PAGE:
It's a special alchemy that occurs this time of year when tomatoes and basil meet an oven. My roasted tomatoes recipe transforms even semi-mealy or bruised and broken local tomatoes into a sweetness you will mourn for after frost. The summer and early fall menu I most often serve guests includes risotto topped with roasted tomatoes, a salad of anything fresh, good crusty bread from Trinacria, and sauteed peaches (bruised ones from the farmers market) with mascarpone. Your guests will likely detect the other-worldly roasted tomato fragrance before you even answer the door and you'll notice my menu omits a first course, as wading through an appetizer while the tomatoes await seems cruel.
I enjoy making this a visual feast as well, so whenever possible, I use red and yellow tomatoes. Any type of oven-safe dish will do, but I like to use an eight-inch square pyrex dish and nine big tomatoes or sixteen little tomatoes for a snappy checkerboard effect.
The tomatoes must be skinned - not a big deal. While boiling a few inches of water in a soup pot or wide saucepan, cut into the tomatos just enough to remove the top part of the core and then make a small x on the bottoms. Place tomatoes in the boiling water, cover, and when the skins begin to wrinkle after a moment or two, remove the tomatoes to a bowl, preferably an ice bath. While they cool, wash a big farmers market-sized bundle of basil and don't worry about drying it. Coat the bottom of the dish with a little olive oil and then add the basil leaves. Carefully skin the tomatoes and place them core side down into the dish. I usually roast them at 400 degrees - but anywhere between 350 and 425 degrees works - until about after an hour or so, when the tomatoes become slightly charred.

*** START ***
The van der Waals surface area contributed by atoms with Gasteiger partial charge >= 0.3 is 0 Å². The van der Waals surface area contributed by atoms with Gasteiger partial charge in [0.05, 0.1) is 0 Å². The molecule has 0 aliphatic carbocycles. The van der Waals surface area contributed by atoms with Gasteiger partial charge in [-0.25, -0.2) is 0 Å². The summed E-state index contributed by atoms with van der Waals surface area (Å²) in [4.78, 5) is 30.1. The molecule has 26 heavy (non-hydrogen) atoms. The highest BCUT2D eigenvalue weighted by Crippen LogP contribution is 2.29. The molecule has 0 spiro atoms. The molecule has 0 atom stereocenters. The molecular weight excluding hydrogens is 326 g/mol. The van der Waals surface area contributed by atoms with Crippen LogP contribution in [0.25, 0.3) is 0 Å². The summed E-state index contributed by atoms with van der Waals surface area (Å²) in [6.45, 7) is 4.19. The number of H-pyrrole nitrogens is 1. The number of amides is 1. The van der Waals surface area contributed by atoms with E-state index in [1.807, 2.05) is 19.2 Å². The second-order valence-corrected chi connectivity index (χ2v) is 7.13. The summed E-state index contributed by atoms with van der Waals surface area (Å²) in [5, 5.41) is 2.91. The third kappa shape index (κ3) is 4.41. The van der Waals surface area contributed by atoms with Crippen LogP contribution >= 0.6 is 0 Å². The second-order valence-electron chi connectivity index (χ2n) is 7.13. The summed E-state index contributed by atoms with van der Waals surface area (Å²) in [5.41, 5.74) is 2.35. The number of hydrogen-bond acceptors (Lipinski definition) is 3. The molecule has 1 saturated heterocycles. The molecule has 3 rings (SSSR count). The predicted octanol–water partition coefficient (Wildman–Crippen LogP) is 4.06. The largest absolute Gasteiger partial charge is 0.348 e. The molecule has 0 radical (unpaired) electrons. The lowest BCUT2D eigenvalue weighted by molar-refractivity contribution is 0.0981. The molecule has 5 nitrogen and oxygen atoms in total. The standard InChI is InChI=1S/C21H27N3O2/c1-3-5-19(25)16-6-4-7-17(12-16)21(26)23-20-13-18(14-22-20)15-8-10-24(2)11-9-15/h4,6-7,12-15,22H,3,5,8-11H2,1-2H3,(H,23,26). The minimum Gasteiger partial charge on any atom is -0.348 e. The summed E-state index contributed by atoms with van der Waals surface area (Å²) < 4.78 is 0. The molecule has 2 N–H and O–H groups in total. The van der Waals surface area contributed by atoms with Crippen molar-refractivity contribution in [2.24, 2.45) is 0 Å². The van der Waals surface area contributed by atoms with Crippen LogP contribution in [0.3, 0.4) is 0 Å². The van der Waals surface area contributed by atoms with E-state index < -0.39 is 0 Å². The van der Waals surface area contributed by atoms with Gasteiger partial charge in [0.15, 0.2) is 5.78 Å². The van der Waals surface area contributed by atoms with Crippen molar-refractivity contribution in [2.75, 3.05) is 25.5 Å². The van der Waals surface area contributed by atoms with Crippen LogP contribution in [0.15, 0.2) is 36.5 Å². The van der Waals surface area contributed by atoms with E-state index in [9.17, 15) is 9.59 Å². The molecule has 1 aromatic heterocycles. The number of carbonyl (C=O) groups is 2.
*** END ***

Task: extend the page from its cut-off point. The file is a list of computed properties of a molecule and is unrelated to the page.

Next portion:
At serving time, use a slotted spoon - these babies are soupy. And one last instruction - after your guests go home, drink the nectar remaining in the dish.